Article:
A heat pump is an electrical device that extracts heat from one place and transfers it to another. The heat pump is not a new technology; it has been used in Canada and around the world for decades. Actually, refrigerators and air conditioners are types of heat pumps. Heat pumps produce useful heat by transferring or pumping heat from one place to another. Since it normally takes less energy to transfer heat than to generate it, heat pumps can be very energy efficient. Heat pumps transfer heat by circulating a substance called a refrigerant through a cycle of alternating evaporation and condensation. A compressor pumps the refrigerant between two heat exchanger coils. In one coil, the refrigerant is evaporated at low pressure and absorbs heat from its surroundings. The refrigerant is then compressed en route to the other coil, where it condenses at high pressure. At this point, it releases the heat it absorbed earlier in the cycle. The heat pump cycle is fully reversible, and heat pumps can provide year-round climate control for your home – heating in winter and cooling and dehumidifying in summer. Even cold air contains heat. Because heat is absent only at absolute zero (-273oC), heat pumps can operate even during the coldest Canadian winters. Since the ground and air outside always contain some heat, a heat pump can supply heat to a house even on cold winter days. In fact, air at –18oC contains about 85 percent of the heat it contains at 21oC. Although a heat pump is technically similar to a household refrigerator, it can be used for both heating and cooling houses. In the summer, it removes heat from the air inside the house and transfers it outside, much like a conventional air conditioner. In fact, the only difference between a heat pump and an air conditioner is the heat pump’s ability to reverse the flow of refrigerant so that the equipment can provide heating in the winter as well as cooling in the summer. Air-source heat pumps have also been used in some home ventilation systems to recover heat from outgoing stale air and transfer it to incoming fresh air or to domestic hot water.
There are two types of air-source heat pumps. The most common is the air-to-air heat pump. It extracts heat from the air and then transfers heat to either the inside or outside of your home depending on the season. This is used in homes with forced-air (furnace) systems.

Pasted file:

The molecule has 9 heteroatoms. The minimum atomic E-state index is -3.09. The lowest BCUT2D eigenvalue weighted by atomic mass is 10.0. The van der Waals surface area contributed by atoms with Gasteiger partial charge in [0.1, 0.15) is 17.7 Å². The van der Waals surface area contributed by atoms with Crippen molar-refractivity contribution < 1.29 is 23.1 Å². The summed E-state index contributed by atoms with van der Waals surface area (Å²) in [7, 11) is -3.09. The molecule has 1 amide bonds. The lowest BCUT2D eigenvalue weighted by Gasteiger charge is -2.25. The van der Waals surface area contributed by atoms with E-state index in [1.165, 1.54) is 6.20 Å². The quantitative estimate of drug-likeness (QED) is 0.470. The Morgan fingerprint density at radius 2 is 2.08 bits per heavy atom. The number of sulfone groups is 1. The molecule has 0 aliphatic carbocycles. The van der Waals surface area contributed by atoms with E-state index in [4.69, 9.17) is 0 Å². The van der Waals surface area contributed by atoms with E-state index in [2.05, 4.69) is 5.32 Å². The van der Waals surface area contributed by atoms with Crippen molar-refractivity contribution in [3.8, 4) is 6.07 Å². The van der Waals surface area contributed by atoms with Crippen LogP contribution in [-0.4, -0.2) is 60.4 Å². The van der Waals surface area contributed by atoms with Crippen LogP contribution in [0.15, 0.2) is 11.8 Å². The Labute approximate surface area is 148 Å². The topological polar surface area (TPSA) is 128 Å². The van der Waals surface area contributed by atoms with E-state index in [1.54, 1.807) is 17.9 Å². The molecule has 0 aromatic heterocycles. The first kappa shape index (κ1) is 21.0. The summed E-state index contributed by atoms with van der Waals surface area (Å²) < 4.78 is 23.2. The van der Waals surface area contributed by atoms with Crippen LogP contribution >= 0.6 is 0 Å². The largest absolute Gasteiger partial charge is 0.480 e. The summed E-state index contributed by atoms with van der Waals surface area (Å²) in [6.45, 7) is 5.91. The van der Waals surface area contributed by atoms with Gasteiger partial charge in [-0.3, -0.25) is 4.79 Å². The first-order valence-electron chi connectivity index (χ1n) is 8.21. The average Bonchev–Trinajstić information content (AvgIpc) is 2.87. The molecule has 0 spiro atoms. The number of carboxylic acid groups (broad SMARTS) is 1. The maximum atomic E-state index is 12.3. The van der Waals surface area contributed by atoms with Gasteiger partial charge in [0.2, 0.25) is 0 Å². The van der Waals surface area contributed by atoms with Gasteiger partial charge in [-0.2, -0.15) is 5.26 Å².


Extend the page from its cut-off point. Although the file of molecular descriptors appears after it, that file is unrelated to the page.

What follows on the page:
The other type is the air-to-water heat pump, which is used in homes with hydronic (boiler) heat distribution systems. During the heating season, the heat pump takes heat from the outside air and then transfers it to the water in the hydronic distribution system. If cooling is provided during the summer, the process is reversed: the heat pump extracts heat from the water in the home's distribution system and "pumps" it outside to cool the house.
More recently, ductless mini-split heat pumps have been introduced to the Canadian market. “Ductless splits” or “Mini-split” heat pumps, which have a small air-handler mounted on an inside wall to supply heating and cooling to a single room, have recently become available. These systems work equally well as a window air conditioner, but are much quieter and have higher efficiencies. However, they can be expensive. Ductless mini-splits are heat pumps without ductwork or a distribution network – essentially they are space heaters that can heat or cool a large area. They are ideal for retrofit in homes with hydronic or electric resistance baseboard heating. They are wall-mounted, free-air delivery units that can be installed in individual rooms of a house. Up to eight separate indoor wall-mounted units can be served by one outdoor section.
Here is a more detailed description of how an air-source heat pump works. An air-source heat pump has three cycles: the heating cycle, the cooling cycle and the defrost cycle.
The Heating Cycle